Development of a Rugged, Fuel Tank Compatible, Oxygen Concentration Sensor

Award Information
Agency:
National Aeronautics and Space Administration
Branch
n/a
Amount:
$599,979.00
Award Year:
2004
Program:
SBIR
Phase:
Phase II
Contract:
NNC04CA01C
Agency Tracking Number:
023919
Solicitation Year:
2002
Solicitation Topic Code:
A1.02
Solicitation Number:
n/a
Small Business Information
Advanced Projects Research, Inc.
1925 McKinley Avenue, Suite B, La Verne, CA, 91750-5800
Hubzone Owned:
N
Socially and Economically Disadvantaged:
N
Woman Owned:
Y
Duns:
000000000
Principal Investigator:
Thomas Sobota
Principal Investigator
(909) 392-3155
thsobota@advancedprojects.com
Business Contact:
Thomas H. Sobota Ph.D.
President
(909) 392-3155
thomas.sobota@advancedprojects.com
Research Institution:
n/a
Abstract
The objective of the proposed Phase II effort is to transfer proven sensor technology from the laboratory breadboard to a functional flight-ready prototype for installation in an aircraft fuel tank. In the Phase I effort, a novel spectroscopic technique was shown to be an effective method for measuring oxygen concentration in harsh environments with sufficient accuracy for use in an OBIGGS system. This system utilizes rapidly scanned Vertical Cavity Surface Emitting Diode Lasers (VCSELs) to measure oxygen concentration by molecular absorption. This system can measure 1000 ppm to 100% oxygen in ambient temperatures from -60 to 150 F utilizing as the wavelength agile spectral-harmonic (WASH) technique. The wavelength agile aspect of the laser source/detection technique allows for temperature insensitive measurements of oxygen concentration over a wide range of pressures (0.3 atm to 2 atm) with high accuracy as well as with auto-calibration capabilities. The Phase II effort is focused on packaging this sensor technology in a form that is able to be inserted into an operational aircraft fuel tank and conform to a set of environmental and operational requirements as defined by both the OBIGGS needs as well as the fuel tank environment. Furthermore, achievement of the Phase II goal requires the miniaturization of the laser driver, data collection, and data processing functions into flight-scale electronic hardware.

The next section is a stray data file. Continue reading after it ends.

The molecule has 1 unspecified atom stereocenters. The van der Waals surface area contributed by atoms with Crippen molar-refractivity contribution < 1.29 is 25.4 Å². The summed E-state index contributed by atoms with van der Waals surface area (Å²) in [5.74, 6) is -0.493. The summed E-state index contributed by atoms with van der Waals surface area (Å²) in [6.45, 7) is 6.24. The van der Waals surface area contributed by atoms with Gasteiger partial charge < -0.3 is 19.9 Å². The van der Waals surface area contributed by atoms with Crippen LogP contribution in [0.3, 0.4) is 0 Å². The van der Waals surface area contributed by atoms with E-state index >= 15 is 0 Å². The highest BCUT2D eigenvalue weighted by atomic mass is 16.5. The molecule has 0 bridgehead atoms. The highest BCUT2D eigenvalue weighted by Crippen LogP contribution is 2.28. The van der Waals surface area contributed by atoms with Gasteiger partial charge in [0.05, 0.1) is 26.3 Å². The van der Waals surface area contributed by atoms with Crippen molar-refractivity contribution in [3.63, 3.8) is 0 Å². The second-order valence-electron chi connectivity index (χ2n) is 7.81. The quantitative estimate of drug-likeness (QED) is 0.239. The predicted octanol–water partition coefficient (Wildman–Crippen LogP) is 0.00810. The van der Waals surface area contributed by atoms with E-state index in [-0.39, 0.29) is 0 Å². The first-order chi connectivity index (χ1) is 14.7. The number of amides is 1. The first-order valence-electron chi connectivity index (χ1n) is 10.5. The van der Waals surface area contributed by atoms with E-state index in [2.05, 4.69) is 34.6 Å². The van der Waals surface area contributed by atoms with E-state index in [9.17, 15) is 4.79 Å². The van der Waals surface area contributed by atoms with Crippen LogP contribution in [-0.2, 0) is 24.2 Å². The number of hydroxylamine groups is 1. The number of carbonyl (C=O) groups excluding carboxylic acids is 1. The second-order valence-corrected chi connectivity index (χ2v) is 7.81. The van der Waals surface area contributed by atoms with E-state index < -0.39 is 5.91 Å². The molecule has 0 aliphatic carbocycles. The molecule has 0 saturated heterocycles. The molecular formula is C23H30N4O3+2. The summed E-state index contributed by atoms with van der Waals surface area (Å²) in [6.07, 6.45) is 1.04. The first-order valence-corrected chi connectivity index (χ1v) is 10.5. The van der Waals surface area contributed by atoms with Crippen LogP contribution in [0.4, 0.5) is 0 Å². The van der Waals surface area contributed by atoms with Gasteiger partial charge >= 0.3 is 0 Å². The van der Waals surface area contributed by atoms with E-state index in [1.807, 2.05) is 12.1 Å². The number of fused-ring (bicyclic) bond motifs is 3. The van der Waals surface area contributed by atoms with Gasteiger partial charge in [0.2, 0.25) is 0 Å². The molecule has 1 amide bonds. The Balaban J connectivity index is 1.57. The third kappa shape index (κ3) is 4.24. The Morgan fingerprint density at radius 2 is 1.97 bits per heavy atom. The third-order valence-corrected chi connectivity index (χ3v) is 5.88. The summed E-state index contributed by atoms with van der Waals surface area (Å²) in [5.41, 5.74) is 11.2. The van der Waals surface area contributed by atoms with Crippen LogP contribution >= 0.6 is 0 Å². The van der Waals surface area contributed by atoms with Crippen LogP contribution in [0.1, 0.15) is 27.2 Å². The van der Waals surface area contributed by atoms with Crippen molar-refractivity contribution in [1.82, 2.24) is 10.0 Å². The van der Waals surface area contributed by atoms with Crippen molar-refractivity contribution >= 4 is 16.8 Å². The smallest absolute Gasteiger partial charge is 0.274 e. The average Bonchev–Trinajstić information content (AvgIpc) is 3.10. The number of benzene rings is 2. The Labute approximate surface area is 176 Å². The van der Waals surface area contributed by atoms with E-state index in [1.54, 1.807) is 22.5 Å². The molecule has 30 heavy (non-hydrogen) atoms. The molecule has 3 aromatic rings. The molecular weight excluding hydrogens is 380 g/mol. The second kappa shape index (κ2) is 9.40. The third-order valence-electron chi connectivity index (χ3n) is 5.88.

* information listed above is at the time of submission.

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